The Catholic Church teaches that once consecrated in the Eucharist, the elements cease to be bread and wine and actually become the body and blood of Christ, each of which is accompanied by the other and by Christ's soul and divinity.
The Eucharist is another name for Holy Communion. The term comes from the Greek by way of Latin, and it means "thanksgiving." It is used in three ways: first, to refer to the Real Presence of Christ; second, to refer to Christ's continuing action as High Priest (He "gave thanks" at the Last Supper, which began the consecration of the bread and wine); and third, to refer to the Sacrament of Holy Communion itself.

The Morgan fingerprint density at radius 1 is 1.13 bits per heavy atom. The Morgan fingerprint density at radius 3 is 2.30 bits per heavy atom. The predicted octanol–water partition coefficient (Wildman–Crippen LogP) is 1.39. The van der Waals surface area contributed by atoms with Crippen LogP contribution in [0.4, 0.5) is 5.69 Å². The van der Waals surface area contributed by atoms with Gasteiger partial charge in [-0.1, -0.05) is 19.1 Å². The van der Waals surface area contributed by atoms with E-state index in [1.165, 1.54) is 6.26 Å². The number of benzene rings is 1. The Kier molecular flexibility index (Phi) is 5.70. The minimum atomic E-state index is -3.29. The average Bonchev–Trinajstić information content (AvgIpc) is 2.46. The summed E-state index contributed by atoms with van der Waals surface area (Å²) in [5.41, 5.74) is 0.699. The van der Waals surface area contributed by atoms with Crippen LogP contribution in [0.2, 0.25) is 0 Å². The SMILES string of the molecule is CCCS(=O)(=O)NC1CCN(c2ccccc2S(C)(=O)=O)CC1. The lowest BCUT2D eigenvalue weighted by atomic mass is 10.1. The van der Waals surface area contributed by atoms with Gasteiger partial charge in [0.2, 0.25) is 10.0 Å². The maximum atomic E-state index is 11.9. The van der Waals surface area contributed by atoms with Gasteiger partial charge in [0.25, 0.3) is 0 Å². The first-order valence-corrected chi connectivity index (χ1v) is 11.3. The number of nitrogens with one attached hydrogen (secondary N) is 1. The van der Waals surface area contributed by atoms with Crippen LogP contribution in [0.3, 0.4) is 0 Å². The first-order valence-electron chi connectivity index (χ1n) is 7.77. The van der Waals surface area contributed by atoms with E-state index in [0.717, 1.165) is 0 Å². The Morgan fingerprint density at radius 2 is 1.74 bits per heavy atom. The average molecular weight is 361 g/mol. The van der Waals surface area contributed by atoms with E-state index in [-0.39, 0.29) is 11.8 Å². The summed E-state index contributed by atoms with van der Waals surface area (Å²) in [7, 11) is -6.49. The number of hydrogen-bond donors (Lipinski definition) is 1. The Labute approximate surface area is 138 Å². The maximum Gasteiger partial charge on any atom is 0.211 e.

Many people refer to the Mass as "the Eucharist," but such a use is incorrect. The Mass is made up of two parts: the Liturgy of the Word and the Liturgy of the Eucharist. The Mass is more than simply the Sacrament of Holy Communion.
An extraordinary minister of Holy Communion in the Catholic Church is, under the Code of Canon Law, "an acolyte, or another of Christ's faithful deputed", in certain circumstances, to distribute Holy Communion.